Breaking Bad: Season 1 Review
An RV screams down a dusty road in the middle of the desert. The frantic driver is wearing only tighty-whities and a gasmask. After crashing the vehicle into a ditch, the driver grabs a gun and a video camera, makes a tearful confession to his wife and kids, and then awaits the oncoming sirens with his pistol drawn.
Right from the start, Breaking Bad is one of the most exciting TV shows ever made. As a matter of fact, it only takes five minutes for us to become completely hooked. The real trick, however, is sustaining this level of greatness past the first episode.
Breaking Bad not only exceeds expectations; it shatters them. Throughout the first seven episodes, series creator Vince Gilligan sketches an intricate and immersive drama that stands on par with the likes of Mad Men and Deadwood. But it only hints at the greatness to come.
Let’s start with the subject matter. From an aesthetic standpoint, crystal meth is the perfect drug to build a TV show around. In its fictionalized portrayal, crystal meth is mysterious. Even the way the drug is made — “pure chemistry,” as Walter White puts it — is fascinating. Scientific, but also beautiful. A TV series about weed or heroin would have been cliché. But a show about crystal meth, the possibilities are endless.
Sure, it’s glorified and glamorized, but that’s why we watch movies in the first place. Even if the dangers of addiction have only been hinted at, the series is so engrossing and riveting that the very notion of crime itself is transcended. The viewer can’t help but cheer as Walt transforms from mild-mannered high school chemistry teacher to ruthless drug dealer. We’re the ones who are addicted.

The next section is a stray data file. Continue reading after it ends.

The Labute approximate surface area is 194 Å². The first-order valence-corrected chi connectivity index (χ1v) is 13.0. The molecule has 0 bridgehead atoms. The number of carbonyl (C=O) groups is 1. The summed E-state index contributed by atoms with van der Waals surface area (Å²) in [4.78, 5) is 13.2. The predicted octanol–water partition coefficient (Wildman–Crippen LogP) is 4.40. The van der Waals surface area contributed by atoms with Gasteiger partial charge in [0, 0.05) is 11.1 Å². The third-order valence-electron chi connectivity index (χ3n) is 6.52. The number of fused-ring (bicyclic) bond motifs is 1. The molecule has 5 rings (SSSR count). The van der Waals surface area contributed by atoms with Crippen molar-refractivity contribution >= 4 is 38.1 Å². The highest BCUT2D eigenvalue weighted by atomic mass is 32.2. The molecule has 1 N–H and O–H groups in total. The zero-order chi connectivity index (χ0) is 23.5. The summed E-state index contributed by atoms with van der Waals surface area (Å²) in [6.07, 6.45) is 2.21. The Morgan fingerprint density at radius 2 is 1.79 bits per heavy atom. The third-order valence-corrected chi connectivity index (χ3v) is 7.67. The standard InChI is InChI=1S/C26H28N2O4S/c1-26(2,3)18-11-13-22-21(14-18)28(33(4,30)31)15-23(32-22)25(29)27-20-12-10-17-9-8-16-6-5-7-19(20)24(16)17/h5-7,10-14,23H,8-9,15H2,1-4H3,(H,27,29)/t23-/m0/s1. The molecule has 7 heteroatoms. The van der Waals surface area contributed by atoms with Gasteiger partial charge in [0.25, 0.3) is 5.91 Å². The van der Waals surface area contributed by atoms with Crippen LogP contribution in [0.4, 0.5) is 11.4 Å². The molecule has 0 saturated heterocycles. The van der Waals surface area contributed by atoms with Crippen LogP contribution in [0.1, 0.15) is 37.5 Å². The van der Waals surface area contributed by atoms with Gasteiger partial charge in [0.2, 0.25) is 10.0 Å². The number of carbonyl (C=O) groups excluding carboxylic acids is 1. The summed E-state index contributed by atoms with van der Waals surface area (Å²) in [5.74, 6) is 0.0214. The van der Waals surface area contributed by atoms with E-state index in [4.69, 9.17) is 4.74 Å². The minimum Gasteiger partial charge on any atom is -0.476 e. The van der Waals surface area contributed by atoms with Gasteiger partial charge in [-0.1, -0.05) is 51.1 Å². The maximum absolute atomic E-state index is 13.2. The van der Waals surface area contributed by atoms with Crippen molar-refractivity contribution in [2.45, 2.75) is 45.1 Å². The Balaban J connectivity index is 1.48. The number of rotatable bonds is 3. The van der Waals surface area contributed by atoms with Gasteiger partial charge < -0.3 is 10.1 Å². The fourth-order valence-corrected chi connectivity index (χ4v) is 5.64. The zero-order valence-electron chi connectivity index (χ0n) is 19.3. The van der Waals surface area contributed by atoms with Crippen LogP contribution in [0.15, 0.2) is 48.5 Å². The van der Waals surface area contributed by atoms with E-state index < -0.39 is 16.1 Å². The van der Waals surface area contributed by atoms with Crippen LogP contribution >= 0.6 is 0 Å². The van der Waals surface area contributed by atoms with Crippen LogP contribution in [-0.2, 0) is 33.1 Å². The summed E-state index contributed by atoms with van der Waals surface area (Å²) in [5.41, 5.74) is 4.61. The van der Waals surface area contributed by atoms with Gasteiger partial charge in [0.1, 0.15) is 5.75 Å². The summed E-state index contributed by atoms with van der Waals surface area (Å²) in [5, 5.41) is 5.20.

Then again, Breaking Bad is much more than a crime thriller about crystal meth. It’s also a great family drama. Led by an all-time performance from actor Bryan Cranston, the emotional nuance and complex character study is the real reason why this series is so powerful.
So, how then does season one — in which five out of seven episodes surpass the coveted 9.0/10 threshold — only garner an A-minus?
As a collective whole, Breaking Bad’s truncated first season isn’t necessarily unfinished, but it is somewhat inconclusive. This might seem like an unfair complaint, especially when considering the effects of the 2008 writers’ strike, but the argument is still valid. The shortened length causes some of the story beats to feel misplaced. For instance, the best episode is the first episode, the season finale doesn’t feel like a season finale, and the side characters — Skyler, Walter Jr., Hank and especially Marie — are inconsequential throughout. It’s the only Breaking Bad season that is inherently flawed.
Furthermore, it’s important that we keep things in perspective. Everyone can agree that Breaking Bad seasons two and three are significantly better than season one, and that seasons four and five are some of the greatest television ever produced. This makes the math quite simple: A- < A < A+
Nevertheless, season one is still an essential aspect of the show’s enduring legacy, even if it’s technically Breaking Bad’s “worst” season by default. As a matter of fact, you could say that season one is the most crucial part of the story in the grand scheme of things.
The stakes may be smaller, but the character dynamics are much more intimate. Likewise, these early episodes have an endearing sense of innocence that simply doesn’t exist in the apocalyptic carnage of the later years. In retrospect, it’s fascinating to look back at Heisenberg’s humble origins.
More simple math: If season one is the worst that Breaking Bad has to offer, it’s then safe to assume that Breaking Bad is the best TV show of all time.